How To Get Rid Of Tooth Sensitivity From Whitening

Have you ever had one of those moments when just the thought of eating ice cream made you grimace a bit? Damn those sensitive feeling in your tooth right?

And we’re not talking about all those carbs you’re taking when you eat a delicious scoop of this creamy delight; we’re talking about the aching sensation you feel in your teeth when you try to grab a bite of this tasty dessert.

If so, then you probably have a case of tooth sensitivity, and we understand how unbearable it can be.

Especially if you’re undergoing a whitening regimen, sensitivity becomes even more of a problem.

However, allow us here at Beautisdom to show you how to get rid of tooth sensitivity from whitening with just a few simple steps!

What You Can Do

Our primary goal here is to make sure you feel little discomfort and pain from your teeth while in the middle of a whitening regimen.

As such, we have to take into consideration that we cannot affect the whitening process along the way, which is no problem at all.

With these tips, you can be sure that your teeth will become the pearly whites you deserve them to be without all the hassle of sensitivity.

So, here are the methods you can use in keeping your chompers free from any aches:

  1. Before starting your whitening regimen, there is actually a way to reduce the risk of tooth sensitivity. All you have to do is use a toothpaste for sensitive teeth a week or two before you start whitening. Keep in mind, though, that this will not totally remove all sensitivity from your teeth and instead will just lessen it. But hey, it’s a great start and tons better than having sensitive teeth that hurt when you eat or drink something cold!
  2. Here’s what you might not have known: your teeth are most sensitive when you just finished your whitening regimen. As such, go ask your local pharmacist for a toothpaste or dental gel that’s extra strong against sensitivity. Believe us, the pain won’t last long: it goes only for as long as 48 hours. And, with the help of a proper toothpaste or gel, you can shorten that length.
  3. Now, when it comes to brushing, we highly advise that you opt for a toothbrush with soft, thin bristles to ensure that you don’t put too much pressure on your newly whitened – and very sensitive – teeth. You can easily find these things at your local supermarket or drugstore.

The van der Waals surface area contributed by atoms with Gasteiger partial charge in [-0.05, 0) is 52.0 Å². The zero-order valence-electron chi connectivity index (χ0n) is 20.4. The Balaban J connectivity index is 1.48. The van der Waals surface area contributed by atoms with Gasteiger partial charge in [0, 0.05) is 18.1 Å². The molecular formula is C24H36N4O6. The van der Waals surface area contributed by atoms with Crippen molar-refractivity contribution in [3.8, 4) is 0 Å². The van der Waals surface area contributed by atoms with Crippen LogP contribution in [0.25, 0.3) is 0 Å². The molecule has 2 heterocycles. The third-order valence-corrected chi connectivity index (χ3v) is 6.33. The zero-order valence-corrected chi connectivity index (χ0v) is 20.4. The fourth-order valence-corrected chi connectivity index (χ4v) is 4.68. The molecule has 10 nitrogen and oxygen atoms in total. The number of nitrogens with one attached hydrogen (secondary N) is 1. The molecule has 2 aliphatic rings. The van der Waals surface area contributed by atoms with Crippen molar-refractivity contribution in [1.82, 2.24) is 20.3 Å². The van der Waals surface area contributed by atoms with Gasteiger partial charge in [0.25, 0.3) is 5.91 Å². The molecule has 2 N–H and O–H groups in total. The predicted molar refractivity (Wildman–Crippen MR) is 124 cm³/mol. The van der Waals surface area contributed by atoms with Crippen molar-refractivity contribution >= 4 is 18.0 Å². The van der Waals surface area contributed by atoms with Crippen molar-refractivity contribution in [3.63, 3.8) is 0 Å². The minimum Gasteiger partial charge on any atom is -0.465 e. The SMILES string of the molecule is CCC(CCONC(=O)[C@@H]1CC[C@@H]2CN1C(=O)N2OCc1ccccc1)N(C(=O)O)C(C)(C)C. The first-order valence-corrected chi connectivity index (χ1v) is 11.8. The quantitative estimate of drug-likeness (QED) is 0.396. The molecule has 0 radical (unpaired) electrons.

4. Don’t just use your special toothpaste the way you do your regular ones; give it time to seep in and do its job. For this, you’ll have to leave the toothpaste in your mouth after brushing for just a minute or two before rinsing. This will help a lot!
  5. Like we said, it takes about 48 hours for your newly whitened chompers to lose its sensitivity. In this case, make sure not to eat or drink anything that’s too hot or cold. In fact, try to stick to water for now, since drinks like sodas or coffee could even reduce the whiteness of your teeth.
  6. If you opted to go with a whitening kit for home use, go and try placing your specialized toothpaste on the trays about half an hour after your regimen in order to make the most out of it.
  7. Here’s a neat trick: instead of sipping from your glass or cup after you’ve finished your whitening treatment, just go with a straw for now. You see, what makes your teeth hurt when they’re sensitive is when they come into contact with liquids and solids from drink and food, respectively. A straw, on the other hand, reduces this risk.
  8. It is highly ideal that you only visit your dentist if you still feel teeth sensitivity after the 2 days your regimen has finished. This way, your expert can prescribe ways to adjust your whitening treatment and make the proper changes to get rid of sensitivity.

The Reasons Behind Tooth Sensitivity

So, you must be asking what causes tooth sensitivity in the first place, especially when you’re undergoing a whitening treatment. Here are your answers:

  • Whiteners have bleaching molecules in them, and these get inside your teeth and puts pressure on its pulp. Because of this, whiteners cause mild pulpititis, which is nothing to worry about; it just means your treatment is working.
  • Your teeth become more porous when you’re whitening, not to mention that these whiteners also scrub out the natural protein on your tooth’s layer. This is only a cause for alarm if you use too many whiteners, though, since all of those things require to strip off your teeth’s layer in order to do their job. So, just remember to use the recommended amount at all times.

Some Additional Tips For Sensitivity

Use these along with the tips with given you earlier to ensure that sensitivity is kept at bay.

  • It is common for people to brush and rinse their teeth after whitening. However, to ensure that you can stave off sensitivity, try brushing even before you start your whitening regimen. Not only that but brushing after whitening can even cause more sensitivity since your teeth become weaker at this point. So, brush prior to your treatment and let your teeth regain its natural nutrients and strength afterwards.
  • Use a pH-balancing mouthwash! Now, we understand that this is not the usual kind you see in the market, but they’re pretty easy to find. Just ask for one from your pharmacist and they’ll know what to do. What this does is reduce the acid levels of your teeth after whitening, which shoots up because of the whole process. With the use of a ph balancer, though, your pearly whites get the rest they deserve after an arduous whitening session.

And with that, we hope you can reduce any pain or irritating sensation you might get after whitening. Sure, white teeth are all well and good, but nothing beats painless pearly whites!